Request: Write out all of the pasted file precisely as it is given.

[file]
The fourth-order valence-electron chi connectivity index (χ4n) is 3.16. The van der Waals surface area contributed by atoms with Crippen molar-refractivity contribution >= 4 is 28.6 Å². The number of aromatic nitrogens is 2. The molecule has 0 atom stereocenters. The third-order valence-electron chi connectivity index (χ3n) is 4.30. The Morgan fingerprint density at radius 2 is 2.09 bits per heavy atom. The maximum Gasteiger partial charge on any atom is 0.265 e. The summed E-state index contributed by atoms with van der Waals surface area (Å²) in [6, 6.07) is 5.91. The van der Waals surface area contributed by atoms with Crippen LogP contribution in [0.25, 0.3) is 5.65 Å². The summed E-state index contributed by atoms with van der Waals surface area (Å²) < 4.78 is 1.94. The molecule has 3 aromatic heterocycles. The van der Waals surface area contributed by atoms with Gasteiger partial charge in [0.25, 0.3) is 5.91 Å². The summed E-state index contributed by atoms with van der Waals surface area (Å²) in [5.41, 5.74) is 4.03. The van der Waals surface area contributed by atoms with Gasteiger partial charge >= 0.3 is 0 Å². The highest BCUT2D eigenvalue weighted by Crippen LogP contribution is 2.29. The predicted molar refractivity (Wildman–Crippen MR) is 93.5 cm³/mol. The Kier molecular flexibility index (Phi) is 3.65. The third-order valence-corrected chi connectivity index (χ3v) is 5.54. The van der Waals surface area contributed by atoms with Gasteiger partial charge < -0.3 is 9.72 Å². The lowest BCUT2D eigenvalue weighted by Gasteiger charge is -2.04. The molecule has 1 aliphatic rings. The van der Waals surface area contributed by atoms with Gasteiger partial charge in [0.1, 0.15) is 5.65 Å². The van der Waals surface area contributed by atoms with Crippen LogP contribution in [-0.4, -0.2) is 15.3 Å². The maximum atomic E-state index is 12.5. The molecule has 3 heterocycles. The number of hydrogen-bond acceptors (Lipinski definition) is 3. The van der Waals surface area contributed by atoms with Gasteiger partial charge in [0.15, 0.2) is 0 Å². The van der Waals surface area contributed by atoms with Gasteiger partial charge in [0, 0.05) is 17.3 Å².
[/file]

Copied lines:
The fourth-order valence-electron chi connectivity index (χ4n) is 3.16. The van der Waals surface area contributed by atoms with Crippen molar-refractivity contribution >= 4 is 28.6 Å². The number of aromatic nitrogens is 2. The molecule has 0 atom stereocenters. The third-order valence-electron chi connectivity index (χ3n) is 4.30. The Morgan fingerprint density at radius 2 is 2.09 bits per heavy atom. The maximum Gasteiger partial charge on any atom is 0.265 e. The summed E-state index contributed by atoms with van der Waals surface area (Å²) in [6, 6.07) is 5.91. The van der Waals surface area contributed by atoms with Crippen LogP contribution in [0.25, 0.3) is 5.65 Å². The summed E-state index contributed by atoms with van der Waals surface area (Å²) < 4.78 is 1.94. The molecule has 3 aromatic heterocycles. The van der Waals surface area contributed by atoms with Gasteiger partial charge in [0.25, 0.3) is 5.91 Å². The summed E-state index contributed by atoms with van der Waals surface area (Å²) in [5.41, 5.74) is 4.03. The van der Waals surface area contributed by atoms with Gasteiger partial charge >= 0.3 is 0 Å². The highest BCUT2D eigenvalue weighted by Crippen LogP contribution is 2.29. The predicted molar refractivity (Wildman–Crippen MR) is 93.5 cm³/mol. The Kier molecular flexibility index (Phi) is 3.65. The third-order valence-corrected chi connectivity index (χ3v) is 5.54. The van der Waals surface area contributed by atoms with Gasteiger partial charge < -0.3 is 9.72 Å². The lowest BCUT2D eigenvalue weighted by Gasteiger charge is -2.04. The molecule has 1 aliphatic rings. The van der Waals surface area contributed by atoms with Gasteiger partial charge in [0.1, 0.15) is 5.65 Å². The van der Waals surface area contributed by atoms with Crippen LogP contribution in [-0.4, -0.2) is 15.3 Å². The maximum atomic E-state index is 12.5. The molecule has 3 heterocycles. The number of hydrogen-bond acceptors (Lipinski definition) is 3. The van der Waals surface area contributed by atoms with Gasteiger partial charge in [0.15, 0.2) is 0 Å². The van der Waals surface area contributed by atoms with Gasteiger partial charge in [0, 0.05) is 17.3 Å².